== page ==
I don’t think my story is any more or less important than anyone else’s. But I think you may get more value out of this blog if you know a bit about my road to financial freedom.
My Experience With Risk
When I was young, my father was a real estate speculator who took big risks. Sometimes, he didn’t consider all the potential consequences. My family lived in constant financial fear and stress, and eventually, we lost everything. We were evicted from a beautiful big house in the suburbs of Los Angeles and moved into a dinky apartment in a lousy part of town. Shortly before we were evicted, my mother died. Within two years of this, my father was killed in an airplane crash.
I was 17 then, and for a short time thereafter, I was homeless and broke.
My Experience With Financial Professionals
Unexpectedly, I received a $25,000 death benefit from a term life insurance policy. (This was a miracle. My dad NEVER knew how much term life insurance he needed so he didn’t carry any. But when his bank insisted on it as part of a business deal, he bought this one policy, on which he made a grand total of one payment.)
I considered vocation schools but decided on college instead. I took the money to a broker and explained that my goal was to use it to get through college. Back in 1974, it was a reasonable goal. Unfortunately for me, the broker had different ideas. He thought it would be better to use the money to send his kid through college. He tried to churn the account. I didn’t know anything about investments at the time, but I knew a rat when I smelled one.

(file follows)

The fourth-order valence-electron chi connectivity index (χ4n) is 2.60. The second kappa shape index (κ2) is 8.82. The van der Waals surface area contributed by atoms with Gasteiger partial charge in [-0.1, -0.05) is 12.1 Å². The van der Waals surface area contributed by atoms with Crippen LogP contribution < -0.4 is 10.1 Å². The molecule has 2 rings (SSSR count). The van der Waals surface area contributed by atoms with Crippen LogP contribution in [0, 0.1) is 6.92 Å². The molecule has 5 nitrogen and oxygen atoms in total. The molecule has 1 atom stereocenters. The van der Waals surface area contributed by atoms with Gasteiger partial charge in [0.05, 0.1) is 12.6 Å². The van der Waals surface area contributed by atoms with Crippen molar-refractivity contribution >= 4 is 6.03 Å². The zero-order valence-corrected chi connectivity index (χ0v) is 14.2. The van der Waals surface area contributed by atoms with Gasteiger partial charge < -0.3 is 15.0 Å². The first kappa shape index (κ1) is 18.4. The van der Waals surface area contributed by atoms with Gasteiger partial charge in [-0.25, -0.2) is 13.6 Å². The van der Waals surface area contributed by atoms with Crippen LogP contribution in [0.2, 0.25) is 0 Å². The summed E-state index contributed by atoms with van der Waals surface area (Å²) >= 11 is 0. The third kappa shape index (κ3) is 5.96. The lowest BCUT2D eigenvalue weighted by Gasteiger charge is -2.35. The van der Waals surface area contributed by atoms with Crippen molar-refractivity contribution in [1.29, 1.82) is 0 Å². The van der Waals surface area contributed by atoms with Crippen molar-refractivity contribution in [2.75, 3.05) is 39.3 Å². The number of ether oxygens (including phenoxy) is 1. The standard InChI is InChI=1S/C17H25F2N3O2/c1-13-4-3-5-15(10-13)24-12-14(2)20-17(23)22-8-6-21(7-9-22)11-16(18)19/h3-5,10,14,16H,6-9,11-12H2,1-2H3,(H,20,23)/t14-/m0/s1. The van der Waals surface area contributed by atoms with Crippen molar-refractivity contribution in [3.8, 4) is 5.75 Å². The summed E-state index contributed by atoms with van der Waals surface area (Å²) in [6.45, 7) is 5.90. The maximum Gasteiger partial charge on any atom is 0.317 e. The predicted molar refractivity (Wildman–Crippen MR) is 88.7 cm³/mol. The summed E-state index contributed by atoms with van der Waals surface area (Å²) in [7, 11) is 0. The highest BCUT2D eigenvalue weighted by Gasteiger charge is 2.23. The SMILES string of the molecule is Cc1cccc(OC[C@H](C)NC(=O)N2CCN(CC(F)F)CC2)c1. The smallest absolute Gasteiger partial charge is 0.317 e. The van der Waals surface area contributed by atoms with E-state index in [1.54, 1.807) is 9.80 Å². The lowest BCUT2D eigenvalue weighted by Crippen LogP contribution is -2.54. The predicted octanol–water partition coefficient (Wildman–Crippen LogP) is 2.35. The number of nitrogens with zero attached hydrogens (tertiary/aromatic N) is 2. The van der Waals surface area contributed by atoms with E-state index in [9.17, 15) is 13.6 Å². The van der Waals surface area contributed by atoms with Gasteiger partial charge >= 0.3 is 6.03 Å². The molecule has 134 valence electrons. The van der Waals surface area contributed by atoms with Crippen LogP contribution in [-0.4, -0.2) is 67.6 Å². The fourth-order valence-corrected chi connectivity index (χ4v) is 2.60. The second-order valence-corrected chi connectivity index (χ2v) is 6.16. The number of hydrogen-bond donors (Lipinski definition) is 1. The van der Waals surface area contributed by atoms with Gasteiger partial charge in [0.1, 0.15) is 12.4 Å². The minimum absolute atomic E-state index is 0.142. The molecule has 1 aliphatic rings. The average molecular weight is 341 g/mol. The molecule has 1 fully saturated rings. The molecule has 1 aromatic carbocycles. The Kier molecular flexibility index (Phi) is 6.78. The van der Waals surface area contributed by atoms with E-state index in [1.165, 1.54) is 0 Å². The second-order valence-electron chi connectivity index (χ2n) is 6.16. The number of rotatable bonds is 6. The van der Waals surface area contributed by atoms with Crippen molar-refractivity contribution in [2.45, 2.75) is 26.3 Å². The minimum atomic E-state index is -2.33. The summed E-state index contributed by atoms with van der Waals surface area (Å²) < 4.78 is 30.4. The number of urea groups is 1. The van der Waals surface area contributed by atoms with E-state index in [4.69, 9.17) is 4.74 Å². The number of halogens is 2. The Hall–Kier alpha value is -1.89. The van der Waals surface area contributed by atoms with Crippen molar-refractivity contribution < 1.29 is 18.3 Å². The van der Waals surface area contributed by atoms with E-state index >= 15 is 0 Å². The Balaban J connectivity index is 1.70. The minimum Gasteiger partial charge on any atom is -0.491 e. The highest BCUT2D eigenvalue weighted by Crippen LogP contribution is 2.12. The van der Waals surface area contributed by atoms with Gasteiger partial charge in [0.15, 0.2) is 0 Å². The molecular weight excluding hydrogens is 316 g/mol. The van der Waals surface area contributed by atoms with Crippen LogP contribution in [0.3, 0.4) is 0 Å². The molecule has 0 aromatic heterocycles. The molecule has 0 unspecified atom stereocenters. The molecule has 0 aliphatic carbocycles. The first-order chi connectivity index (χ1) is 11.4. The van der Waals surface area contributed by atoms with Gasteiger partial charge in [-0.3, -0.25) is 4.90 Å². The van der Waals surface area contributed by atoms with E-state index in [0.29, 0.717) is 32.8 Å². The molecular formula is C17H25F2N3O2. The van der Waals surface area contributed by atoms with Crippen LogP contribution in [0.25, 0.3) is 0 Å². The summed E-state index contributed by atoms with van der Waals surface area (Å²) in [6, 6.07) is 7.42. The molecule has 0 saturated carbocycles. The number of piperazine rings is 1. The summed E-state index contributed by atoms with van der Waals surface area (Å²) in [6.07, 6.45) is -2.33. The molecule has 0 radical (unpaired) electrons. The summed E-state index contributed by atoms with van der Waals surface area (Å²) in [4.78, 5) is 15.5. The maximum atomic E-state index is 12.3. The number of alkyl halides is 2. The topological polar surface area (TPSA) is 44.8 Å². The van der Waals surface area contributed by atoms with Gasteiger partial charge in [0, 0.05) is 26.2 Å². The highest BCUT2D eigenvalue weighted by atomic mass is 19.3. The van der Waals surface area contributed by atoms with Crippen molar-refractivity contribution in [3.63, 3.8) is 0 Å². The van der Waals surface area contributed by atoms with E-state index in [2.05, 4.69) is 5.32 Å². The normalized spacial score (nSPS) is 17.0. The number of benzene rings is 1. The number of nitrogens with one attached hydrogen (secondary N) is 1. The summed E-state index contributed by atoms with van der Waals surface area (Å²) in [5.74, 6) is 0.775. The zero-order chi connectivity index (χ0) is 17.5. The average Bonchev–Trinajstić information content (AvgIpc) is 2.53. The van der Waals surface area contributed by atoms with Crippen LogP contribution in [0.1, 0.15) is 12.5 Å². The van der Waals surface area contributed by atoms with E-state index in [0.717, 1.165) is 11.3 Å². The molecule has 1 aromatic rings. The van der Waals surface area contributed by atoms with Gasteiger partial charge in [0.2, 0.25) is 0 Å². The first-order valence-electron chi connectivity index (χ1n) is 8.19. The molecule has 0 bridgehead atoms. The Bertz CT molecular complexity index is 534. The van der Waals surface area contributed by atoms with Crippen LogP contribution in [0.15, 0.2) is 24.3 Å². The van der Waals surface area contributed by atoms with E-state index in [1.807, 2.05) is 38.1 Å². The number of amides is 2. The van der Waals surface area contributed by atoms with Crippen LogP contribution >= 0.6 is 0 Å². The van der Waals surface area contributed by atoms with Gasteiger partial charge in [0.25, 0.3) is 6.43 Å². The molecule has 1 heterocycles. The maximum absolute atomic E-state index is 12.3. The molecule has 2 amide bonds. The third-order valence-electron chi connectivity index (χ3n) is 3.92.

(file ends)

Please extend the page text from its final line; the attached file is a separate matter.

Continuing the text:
I fired the broker and got my degree in accounting. I finished college in four years and had $15,000 left over. I never took out any student loans, and I did not receive any scholarships. I was frugal, to say the least. As soon as I graduated college, I started working. l learned about becoming a financial planner and started my career.
Working as a financial adviser, I get to talk to many people. I’ve learned how they’ve made or lost money. Over and over, I’ve seen how successful people invest and relate to money. I’ve also seen the common mistakes that folks make, both with their investments and in their relationship with money. I’ve learned (through my own experiences and from my clients’) that true wealth requires both financial and emotional skill.
At this point in my life, I consider myself financially successful. My family is in the upper levels of income and wealth in the United States. I am very blessed and I have a lot of gratitude.
I’m sharing this with you to demonstrate a few important concepts:
1. I’m a person just like you who has seen good and who has also had to overcome challenges.
2. You can be successful financially and emotionally if you do the work. I believe that you can be at peace with your life, no matter what.
3. This “Wealth Pilgrim” stuff is not a hypothetical exercise. I know what it’s like to have financial fear. I know what it’s like to live in the dark and cold because there was no money to pay the utility bill. I also know what it’s like to live in the darkness of my own mind, even after achieving financial success.
And since I’ve worked with hundreds of clients over the years, chances are good that I’ve seen situations similar to the one you find yourself in now. I’ve seen different approaches to financial issues (and the emotions that come with those financial issues). I know what works and what doesn’t.